According to the Federalist Papers, no, the general welfare clause does not enable the government to do whatever the heck it wants:
It has been urged and echoed that the power “to lay and collect taxes, duties, imposts, and excises, to pay the debts, and provide for the common defense and general welfare of the United States,” amounts to an unlimited commission to exercise every power which may be alleged to be necessary for the common defense or general welfare. No stronger proof could be given of the distress under which these writers labor for objections, than their stooping to such a misconstruction.
Had no other enumeration or definition of the powers of the Congress been found in the Constitution than the general expressions just cited, the authors of the objection might have had some color for it; though it would have been difficult to find a reason for so awkward a form of describing an authority to legislate in all possible cases. A power to destroy the freedom of the press, the trial by jury, or even to regulate the course of descents, or the forms of conveyances, must be very singularly expressed by the terms “to raise money for the general welfare.”
But what color can the objection have, when a specification of the objects alluded to by these general terms immediately follows and is not even separated by a longer pause than a semicolon? If the different parts of the same instrument ought to be so expounded as to give meaning to every part which will bear it, shall one part of the same sentence be excluded altogether from a share in the meaning; and shall the more doubtful and indefinite terms be retained in their full extent, and the clear and precise expressions be denied any signification whatsoever? For what purpose could the enumeration of particular powers be inserted, if these and all others were meant to be included in the preceding general power? Nothing is more natural nor common than first to use a general phrase, and then to explain and qualify it by a recital of particulars. But the idea of an enumeration of particulars which neither explain nor qualify the general meaning, and can have no other effect than to confound and mislead, is an absurdity Madison, Number 41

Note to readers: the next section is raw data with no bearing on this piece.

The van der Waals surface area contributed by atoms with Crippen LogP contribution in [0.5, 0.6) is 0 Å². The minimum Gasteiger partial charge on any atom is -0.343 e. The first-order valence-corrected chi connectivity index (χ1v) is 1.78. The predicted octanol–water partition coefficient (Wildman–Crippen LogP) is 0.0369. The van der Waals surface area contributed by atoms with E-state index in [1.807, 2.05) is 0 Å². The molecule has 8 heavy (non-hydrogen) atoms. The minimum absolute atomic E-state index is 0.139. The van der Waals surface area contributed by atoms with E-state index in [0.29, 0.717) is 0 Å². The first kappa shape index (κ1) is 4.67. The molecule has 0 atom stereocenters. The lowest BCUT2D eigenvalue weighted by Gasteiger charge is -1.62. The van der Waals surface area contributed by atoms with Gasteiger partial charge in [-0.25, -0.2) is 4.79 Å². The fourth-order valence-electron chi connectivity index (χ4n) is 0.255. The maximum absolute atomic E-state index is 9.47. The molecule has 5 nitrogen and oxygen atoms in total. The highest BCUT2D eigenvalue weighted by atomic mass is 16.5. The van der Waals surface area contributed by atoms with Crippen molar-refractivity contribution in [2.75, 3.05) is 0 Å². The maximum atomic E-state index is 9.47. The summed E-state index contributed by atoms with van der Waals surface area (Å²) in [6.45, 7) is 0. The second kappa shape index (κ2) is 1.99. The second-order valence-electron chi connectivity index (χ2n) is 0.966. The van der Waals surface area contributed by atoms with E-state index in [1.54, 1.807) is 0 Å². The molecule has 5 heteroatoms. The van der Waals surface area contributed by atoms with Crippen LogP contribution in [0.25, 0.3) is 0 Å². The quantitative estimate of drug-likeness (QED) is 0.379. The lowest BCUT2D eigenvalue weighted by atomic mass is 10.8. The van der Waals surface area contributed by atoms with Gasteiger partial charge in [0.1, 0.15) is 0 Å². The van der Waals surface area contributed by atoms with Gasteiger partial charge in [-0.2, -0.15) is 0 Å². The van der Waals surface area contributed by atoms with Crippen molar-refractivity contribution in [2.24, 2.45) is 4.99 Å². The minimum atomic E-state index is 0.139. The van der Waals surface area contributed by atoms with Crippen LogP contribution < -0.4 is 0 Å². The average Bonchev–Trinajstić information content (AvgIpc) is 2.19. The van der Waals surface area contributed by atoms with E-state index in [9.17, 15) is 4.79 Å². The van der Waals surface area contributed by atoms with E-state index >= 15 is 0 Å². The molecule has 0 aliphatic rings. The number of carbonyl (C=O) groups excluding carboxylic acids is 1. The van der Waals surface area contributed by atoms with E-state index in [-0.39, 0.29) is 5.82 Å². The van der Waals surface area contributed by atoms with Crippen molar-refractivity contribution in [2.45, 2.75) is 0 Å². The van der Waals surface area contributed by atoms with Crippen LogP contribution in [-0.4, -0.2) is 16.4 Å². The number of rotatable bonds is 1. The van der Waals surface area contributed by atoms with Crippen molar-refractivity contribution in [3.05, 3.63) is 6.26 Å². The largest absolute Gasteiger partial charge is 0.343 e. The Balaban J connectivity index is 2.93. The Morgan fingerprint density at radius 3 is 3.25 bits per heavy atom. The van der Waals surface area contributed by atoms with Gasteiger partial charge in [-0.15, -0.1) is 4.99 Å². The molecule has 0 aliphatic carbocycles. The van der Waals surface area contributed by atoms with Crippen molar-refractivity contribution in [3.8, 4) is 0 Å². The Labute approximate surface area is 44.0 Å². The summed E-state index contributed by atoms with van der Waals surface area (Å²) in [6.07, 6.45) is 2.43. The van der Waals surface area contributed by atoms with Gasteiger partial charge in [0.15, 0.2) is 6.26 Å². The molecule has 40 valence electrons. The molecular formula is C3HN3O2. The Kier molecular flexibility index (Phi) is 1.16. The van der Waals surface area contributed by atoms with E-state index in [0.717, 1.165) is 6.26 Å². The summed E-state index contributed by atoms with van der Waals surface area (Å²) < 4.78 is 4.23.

From these observations this conclusion results: that the trial by jury in civil cases would not be abolished; and that the use attempted to be made of the maxims which have been quoted is contrary to reason and common sense, and therefore not admissible. Even if these maxims had a precise technical sense, corresponding with the ideas of those who employ them upon the present occasion, which, however, is not the case, they would still be inapplicable to a constitution of government. In relation to such a subject, the natural and obvious sense of its provisions, apart from any technical rules, is the true criterion of construction.
Having now seen that the maxims relied upon will not bear the use made of them, let us endeavor to ascertain their proper use and true meaning. This will be best done by examples. The plan of the convention declares that the power of Congress, or, in other words, of the national legislature, shall extend to certain enumerated cases. This specification of particulars evidently excludes all pretension to a general legislative authority, because an affirmative grant of special powers would be absurd as well as useless if a general authority was intended.
In like manner the judicial authority of the federal judicatures is declared by the Constitution to comprehend certain cases particularly specified. The expression of those cases marks the precise limits beyond which the federal courts cannot extend their jurisdiction, because the objects of their cognizance being enumerated, the specification would be nugatory if it did not exclude all ideas of more extensive authority.
-Hamilton, Number 83